Martin ultimately turned down the scholarship and enrolled at a local university with a great medical program, but no baseball team. He completed medical school, became a successful doctor at the local hospital and eventually married a fellow doctor.
Almost every night Martin would have dreams about traveling the country playing baseball and could feel the joy and excitement that came with it. Yet, every morning he would wake up and walk through his home to his front deck and wonder what it would be like if he had followed his passion. Sure he had a beautiful wife, enormous house and a Porsche in the driveway, but for some reason he had emptiness inside that was not being filled.
What is Soul?
The American Heritage Dictionary defines Soul as the following:
- The animating and vital principle in humans, credited with the faculties of thought, action, and emotion and often conceived as an immaterial entity.
- The spiritual nature of humans, regarded as immortal, separable from the body at death, and susceptible to happiness or misery in a future state.
Author Gary Zukav describes Soul as:
The immortal part of yourself that existed before you were born and will exist after you die. (Zukav, 1989)
CASE STUDY: SOUL-Allowing
Vanessa was a brilliant student and everybody knew it, including Vanessa. For her, memorizing daily school lessons came with no effort at all. Everybody expected Vanessa to attend an Ivy League school, graduate at the top of her class and go on to a well-respected career as a doctor or lawyer. What people didn’t know about Vanessa was that she would spend all of her free time in her room drawing in her sketchbook or painting with watercolors. Her art was remarkably beautiful and unique. But most importantly, it provided Vanessa with a deep sense of peace and connectivity with life itself. Every morning Vanessa would wake up at 5am and walk to the nearby park and paint trees, birds and anything else that might have inspired her that day.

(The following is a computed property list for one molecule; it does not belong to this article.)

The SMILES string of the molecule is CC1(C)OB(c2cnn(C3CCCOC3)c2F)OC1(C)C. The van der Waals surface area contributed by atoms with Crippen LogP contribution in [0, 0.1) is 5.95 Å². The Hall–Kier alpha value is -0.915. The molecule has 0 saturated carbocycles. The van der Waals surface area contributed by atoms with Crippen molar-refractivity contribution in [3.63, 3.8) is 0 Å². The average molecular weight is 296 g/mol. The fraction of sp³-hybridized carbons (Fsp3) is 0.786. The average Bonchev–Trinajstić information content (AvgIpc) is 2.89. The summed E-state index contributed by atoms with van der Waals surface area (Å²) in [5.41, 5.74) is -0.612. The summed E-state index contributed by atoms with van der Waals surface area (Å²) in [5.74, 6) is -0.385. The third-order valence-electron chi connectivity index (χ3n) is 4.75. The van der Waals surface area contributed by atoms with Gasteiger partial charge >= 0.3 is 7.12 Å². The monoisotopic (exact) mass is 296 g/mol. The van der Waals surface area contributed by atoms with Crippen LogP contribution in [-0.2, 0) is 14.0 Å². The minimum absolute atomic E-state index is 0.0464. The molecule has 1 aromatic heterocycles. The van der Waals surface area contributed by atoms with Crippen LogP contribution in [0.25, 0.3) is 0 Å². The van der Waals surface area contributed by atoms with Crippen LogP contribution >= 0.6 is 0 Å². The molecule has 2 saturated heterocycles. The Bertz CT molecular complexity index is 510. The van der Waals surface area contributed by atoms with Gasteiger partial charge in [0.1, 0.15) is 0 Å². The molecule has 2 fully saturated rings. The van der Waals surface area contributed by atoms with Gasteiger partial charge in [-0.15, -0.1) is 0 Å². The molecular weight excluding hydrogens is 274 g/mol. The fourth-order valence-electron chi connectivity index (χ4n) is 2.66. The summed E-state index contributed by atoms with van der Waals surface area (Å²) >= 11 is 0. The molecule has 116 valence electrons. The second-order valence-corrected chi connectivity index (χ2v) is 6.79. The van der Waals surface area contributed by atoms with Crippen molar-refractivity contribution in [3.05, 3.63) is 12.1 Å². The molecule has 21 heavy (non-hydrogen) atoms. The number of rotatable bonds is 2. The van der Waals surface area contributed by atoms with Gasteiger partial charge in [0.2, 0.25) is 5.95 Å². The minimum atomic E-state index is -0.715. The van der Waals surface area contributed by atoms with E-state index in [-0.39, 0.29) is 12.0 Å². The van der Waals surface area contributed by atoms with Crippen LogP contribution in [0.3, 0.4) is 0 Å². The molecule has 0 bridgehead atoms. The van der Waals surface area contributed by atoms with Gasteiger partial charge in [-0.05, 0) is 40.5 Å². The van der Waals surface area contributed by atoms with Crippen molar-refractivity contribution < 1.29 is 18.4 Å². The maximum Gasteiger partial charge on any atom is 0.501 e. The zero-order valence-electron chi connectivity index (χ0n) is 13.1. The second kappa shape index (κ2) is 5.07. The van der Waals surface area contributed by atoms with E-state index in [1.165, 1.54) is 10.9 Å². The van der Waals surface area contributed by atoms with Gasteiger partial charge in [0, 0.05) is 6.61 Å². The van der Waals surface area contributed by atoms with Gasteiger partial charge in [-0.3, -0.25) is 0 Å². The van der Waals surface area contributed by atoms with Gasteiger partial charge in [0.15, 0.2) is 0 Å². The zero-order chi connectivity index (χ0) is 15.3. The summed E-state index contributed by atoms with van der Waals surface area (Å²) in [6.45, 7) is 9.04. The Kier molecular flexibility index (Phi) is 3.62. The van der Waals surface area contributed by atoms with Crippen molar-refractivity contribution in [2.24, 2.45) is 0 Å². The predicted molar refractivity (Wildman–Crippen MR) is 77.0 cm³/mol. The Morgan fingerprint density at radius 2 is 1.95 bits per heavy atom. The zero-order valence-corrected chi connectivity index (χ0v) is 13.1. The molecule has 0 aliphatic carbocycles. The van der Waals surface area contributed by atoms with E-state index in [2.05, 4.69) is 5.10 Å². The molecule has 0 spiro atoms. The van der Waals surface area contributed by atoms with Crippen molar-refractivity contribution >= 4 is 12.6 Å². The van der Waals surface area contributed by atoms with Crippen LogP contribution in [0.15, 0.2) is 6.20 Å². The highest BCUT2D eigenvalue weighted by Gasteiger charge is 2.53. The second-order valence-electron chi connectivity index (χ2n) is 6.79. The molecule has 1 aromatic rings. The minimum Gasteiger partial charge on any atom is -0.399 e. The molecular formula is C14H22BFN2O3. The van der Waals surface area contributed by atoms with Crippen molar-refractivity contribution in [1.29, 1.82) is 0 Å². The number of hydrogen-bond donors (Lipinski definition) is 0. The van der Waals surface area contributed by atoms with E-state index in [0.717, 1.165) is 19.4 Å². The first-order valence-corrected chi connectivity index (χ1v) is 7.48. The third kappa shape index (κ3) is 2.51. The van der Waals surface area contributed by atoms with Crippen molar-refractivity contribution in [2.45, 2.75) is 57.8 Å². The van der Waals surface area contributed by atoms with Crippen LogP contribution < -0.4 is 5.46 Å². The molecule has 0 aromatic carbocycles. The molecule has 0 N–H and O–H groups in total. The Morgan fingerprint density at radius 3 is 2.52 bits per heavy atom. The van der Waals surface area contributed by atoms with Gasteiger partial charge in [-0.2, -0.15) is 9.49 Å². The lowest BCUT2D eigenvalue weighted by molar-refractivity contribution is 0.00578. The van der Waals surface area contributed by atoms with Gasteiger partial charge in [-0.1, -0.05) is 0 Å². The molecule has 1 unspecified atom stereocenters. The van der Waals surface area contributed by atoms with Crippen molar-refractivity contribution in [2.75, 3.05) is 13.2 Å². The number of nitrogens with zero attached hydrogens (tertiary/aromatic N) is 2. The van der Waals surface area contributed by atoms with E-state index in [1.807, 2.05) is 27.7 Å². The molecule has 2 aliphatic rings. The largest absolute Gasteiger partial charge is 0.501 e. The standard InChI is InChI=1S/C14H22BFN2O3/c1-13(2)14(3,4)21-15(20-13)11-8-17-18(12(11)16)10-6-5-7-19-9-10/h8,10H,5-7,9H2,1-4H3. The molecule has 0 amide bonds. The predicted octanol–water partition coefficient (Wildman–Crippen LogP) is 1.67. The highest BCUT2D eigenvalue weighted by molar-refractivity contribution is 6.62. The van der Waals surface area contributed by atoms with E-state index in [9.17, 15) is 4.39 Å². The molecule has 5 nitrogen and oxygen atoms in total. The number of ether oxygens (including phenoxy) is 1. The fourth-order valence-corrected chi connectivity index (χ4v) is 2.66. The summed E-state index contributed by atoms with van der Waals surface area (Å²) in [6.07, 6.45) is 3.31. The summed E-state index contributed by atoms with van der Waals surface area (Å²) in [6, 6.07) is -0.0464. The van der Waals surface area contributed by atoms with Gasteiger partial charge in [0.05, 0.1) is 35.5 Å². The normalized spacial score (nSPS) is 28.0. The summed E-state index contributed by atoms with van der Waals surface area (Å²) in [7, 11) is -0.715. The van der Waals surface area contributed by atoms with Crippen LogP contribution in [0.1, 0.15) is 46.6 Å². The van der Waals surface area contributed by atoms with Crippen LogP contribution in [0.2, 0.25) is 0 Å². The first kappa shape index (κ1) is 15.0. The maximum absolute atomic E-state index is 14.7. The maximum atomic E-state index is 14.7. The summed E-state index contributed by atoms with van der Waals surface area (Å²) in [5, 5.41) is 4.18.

The day finally arrived for Vanessa to choose a college. She was already set to graduate as high school valedictorian with the greatest academic career of any past student at her school. As expected she had several college offers, including three Ivy League schools and the top art school in the country. Why an art school was interested in her was a great mystery to many. As it turned out, while applying for college, Vanessa had the urge to include a few of her paintings with her applications. Ironically enough, one of the Ivy League school counselors was so impressed that she showed the paintings to a colleague who in turn shared it with a curator friend of hers. This curator shared it with another friend and before anybody knew what happened she had an offer to the best art school in the nation.
It was finally time for Vanessa to choose what University she would attend. As she weighed all of the possibilities of an Ivy League education, the doors that would open up and the successful career that would inevitably follow, she couldn’t help but feel that none of these thoughts excited her and gave her the sense of joy that painting did. So Vanessa decided to follow her intuition and accepted the art school’s offer.
Today Vanessa lives in a small cottage home on a lake where she spends her entire day painting. She lives a simple life that is supplemented by selling her artwork at trade shows and over the internet. Vanessa has a peaceful glow around her face and a twinkle in her eye. Whenever she is asked about the past opportunities of an Ivy League education and a professional career she states that she could not imagine anything better than living the life she currently lives.
Here are a few examples that challenge us to decide whether we are basing a decision on our Ego’s need to “force” or our Soul’s desire to “allow”.
|Situation||Ego View||Soul View|
|Child choosing school clothes||Will my child look silly?||How important is nurturing free will?|